FBI background check for guns on Black Friday breaks record

Black Friday turned into FBI background check day for guns. Continue reading →

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Black Friday online shopping up another 20%

Consumers spent $3.34 billion shopping online on Friday, a 21.6 percent increase from the same day last year, according to Adobe, which tracks online retail transactions.
Continue reading →

Obscene Profits by Government

Economist Mark J. Perry makes this point about Black Friday retail sales:

On Black Friday, avg retailer will make $3.30 in profits per $100 of sales, but the average state/local government’s take will be almost $7

Black Friday New Hot Item: Guns

gun owner

Black Friday saw long lines at Best Buy, Walmart and other retailers. One other business sector stayed swamped that many did not think of: gun dealers. The FBI reported their division that does background checks for gun purchases had to endure 17 work days to keep up with gun purchases on Friday. Here is a report from CNN:

The busiest shopping day of the year also saw a major boom for gun sales, with the federal background check system setting a record of more than 175,000 background checks Friday, according to the FBI.
The staggering number of checks — an average of almost three per second, nearly three times the daily average — falls on the shoulders of 600 FBI and contract call center employees who will endure 17-hour workdays in an attempt to complete the background reviews in three business days, as required by law, FBI spokesman Stephen Fischer said. “Traditionally, Black Friday is one of our busiest days for transaction volume,” Fischer said.

An average of three background checks happened every second. Here is some information on how background checks get denied and some stats on that.

Overall, about 186,000 background checks a year cannot be completed, according to the FBI. It’s difficult to know exactly how many gun sales are authorized from that number because whether to make the sale is ultimately in the hands of the shop owner. Last year, the agency completed 21 million background checks, and about 1.1% of those purchases were denied, the agency said. Firearm background checks have doubled from the more than 9 million conducted when the system was implemented in 1999.
Ten factors can disqualify a purchase: felony conviction, arrest warrant, documented drug problem, mental illness, undocumented immigration status, dishonorable military discharge, renunciation of U.S. citizenship, restraining order, history of domestic violence or indictment for any crime punishable by longer than one year of prison.

Where Did the Term “Black Friday” Come From?

Economically speaking today is “The Day” for many retailers to take in massive amounts of revenue from eager holiday shoppers. “Black Friday” has been embedded into the American culture for many decades now. The term itself is hardly ever explored in its origin. I have found one historical explanation via The American Dialect Society:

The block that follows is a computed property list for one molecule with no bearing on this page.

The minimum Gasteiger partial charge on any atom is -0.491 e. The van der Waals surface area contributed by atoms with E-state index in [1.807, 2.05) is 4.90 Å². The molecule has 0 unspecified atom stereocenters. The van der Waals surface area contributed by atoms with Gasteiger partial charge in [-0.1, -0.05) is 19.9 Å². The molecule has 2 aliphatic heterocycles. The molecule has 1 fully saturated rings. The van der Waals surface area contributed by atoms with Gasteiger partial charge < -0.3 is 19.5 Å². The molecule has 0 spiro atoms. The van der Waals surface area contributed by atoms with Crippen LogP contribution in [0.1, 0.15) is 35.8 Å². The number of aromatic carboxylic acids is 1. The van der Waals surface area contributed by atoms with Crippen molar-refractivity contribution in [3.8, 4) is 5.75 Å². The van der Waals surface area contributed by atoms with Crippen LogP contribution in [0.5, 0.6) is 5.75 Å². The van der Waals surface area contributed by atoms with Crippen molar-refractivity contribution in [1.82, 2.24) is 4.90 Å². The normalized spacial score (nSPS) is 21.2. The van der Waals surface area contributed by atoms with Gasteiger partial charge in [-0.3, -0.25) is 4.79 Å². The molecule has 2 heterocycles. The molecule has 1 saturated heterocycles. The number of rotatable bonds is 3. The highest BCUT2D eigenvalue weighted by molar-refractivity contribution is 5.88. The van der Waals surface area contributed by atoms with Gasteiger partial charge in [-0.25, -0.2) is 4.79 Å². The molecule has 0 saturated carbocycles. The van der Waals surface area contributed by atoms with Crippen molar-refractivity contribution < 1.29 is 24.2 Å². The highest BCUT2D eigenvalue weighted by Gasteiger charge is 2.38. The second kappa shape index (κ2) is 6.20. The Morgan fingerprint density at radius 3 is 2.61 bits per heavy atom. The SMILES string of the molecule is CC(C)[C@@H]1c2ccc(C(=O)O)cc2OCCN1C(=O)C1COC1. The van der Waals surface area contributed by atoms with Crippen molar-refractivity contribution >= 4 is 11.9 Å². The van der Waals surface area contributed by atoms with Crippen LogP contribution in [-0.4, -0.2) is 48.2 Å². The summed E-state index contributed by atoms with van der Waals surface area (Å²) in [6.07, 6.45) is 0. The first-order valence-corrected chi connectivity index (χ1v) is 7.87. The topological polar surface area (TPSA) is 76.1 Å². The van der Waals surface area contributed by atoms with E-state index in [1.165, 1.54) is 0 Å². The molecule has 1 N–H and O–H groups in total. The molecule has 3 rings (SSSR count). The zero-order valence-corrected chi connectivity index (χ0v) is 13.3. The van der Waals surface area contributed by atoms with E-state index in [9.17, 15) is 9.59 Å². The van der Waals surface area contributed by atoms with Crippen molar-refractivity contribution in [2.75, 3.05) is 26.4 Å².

[From *Public Relations News*, 18 December 1961, p. 2. This weekly
newsletter was published by Denny Griswold of 815 Park Avenue, New
York, NY.]

Santa has brought Philadelphia stores a present in the form of “one of
the biggest shopping weekends in recent history.” At the same time,
it has again been proven that there is a direct relationship between
sales and public relations.

For downtown merchants throughout the nation, the biggest shopping
days normally are the two following Thanksgiving Day. Resulting
traffic jams are an irksome problem to the police and, in
Philadelphia, it became customary for officers to refer to the
post-Thanksgiving days as Black Friday and Black Saturday. Hardly a
stimulus for good business, the problem was discussed by the merchants
with their Deputy City Representative, Abe S. Rosen, one of the
country’s most experienced municipal PR executives. He recommended
adoption of a positive approach which would convert Black Friday and
Black Saturday to Big Friday and Big Saturday. The media cooperated
in spreading the news of the beauty of Christmas-decorated downtown
Philadelphia, the popularity of a “family-day outing” to the
department stores during the Thanksgiving weekend, the increased
parking facilities, and the use of additional police officers for
guaranteeing a free flow of traffic … Rosen reports that business
over the weekend was so good that merchants are giving downtown
Philadelphia “a starry-eyed new look.”

2014 Holiday Retail Sales Projected to be Higher

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Via bizjournal.com

Will 2014 be a jolly holiday for retailers?
The National Retail Federation says yes, projecting November and December U.S. retail sales to rise 4.1 percent, which would be the biggest increase in three years and would be above the 10-year average of 2.9 percent. The group is forecasting sales (not including autos, gas or restaurants) of $616.9 billion for the period this year.